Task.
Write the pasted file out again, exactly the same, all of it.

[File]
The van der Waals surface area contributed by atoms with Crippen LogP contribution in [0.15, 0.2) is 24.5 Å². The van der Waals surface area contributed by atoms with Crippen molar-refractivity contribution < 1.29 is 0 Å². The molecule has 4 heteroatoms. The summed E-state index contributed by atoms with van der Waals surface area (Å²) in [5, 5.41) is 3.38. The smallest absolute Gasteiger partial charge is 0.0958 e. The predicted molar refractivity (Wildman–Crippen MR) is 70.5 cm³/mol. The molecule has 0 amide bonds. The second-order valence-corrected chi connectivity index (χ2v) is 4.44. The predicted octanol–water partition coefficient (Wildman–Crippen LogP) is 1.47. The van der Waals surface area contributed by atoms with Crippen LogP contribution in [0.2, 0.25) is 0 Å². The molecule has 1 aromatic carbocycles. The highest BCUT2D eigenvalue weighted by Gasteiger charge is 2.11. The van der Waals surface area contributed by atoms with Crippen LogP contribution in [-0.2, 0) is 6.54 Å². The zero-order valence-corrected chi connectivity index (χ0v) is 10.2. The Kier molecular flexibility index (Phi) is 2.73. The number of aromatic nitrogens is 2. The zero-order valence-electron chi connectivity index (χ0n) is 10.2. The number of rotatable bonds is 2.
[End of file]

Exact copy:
The van der Waals surface area contributed by atoms with Crippen LogP contribution in [0.15, 0.2) is 24.5 Å². The van der Waals surface area contributed by atoms with Crippen molar-refractivity contribution < 1.29 is 0 Å². The molecule has 4 heteroatoms. The summed E-state index contributed by atoms with van der Waals surface area (Å²) in [5, 5.41) is 3.38. The smallest absolute Gasteiger partial charge is 0.0958 e. The predicted molar refractivity (Wildman–Crippen MR) is 70.5 cm³/mol. The molecule has 0 amide bonds. The second-order valence-corrected chi connectivity index (χ2v) is 4.44. The predicted octanol–water partition coefficient (Wildman–Crippen LogP) is 1.47. The van der Waals surface area contributed by atoms with Crippen LogP contribution in [0.2, 0.25) is 0 Å². The molecule has 1 aromatic carbocycles. The highest BCUT2D eigenvalue weighted by Gasteiger charge is 2.11. The van der Waals surface area contributed by atoms with Crippen LogP contribution in [-0.2, 0) is 6.54 Å². The zero-order valence-corrected chi connectivity index (χ0v) is 10.2. The Kier molecular flexibility index (Phi) is 2.73. The number of aromatic nitrogens is 2. The zero-order valence-electron chi connectivity index (χ0n) is 10.2. The number of rotatable bonds is 2.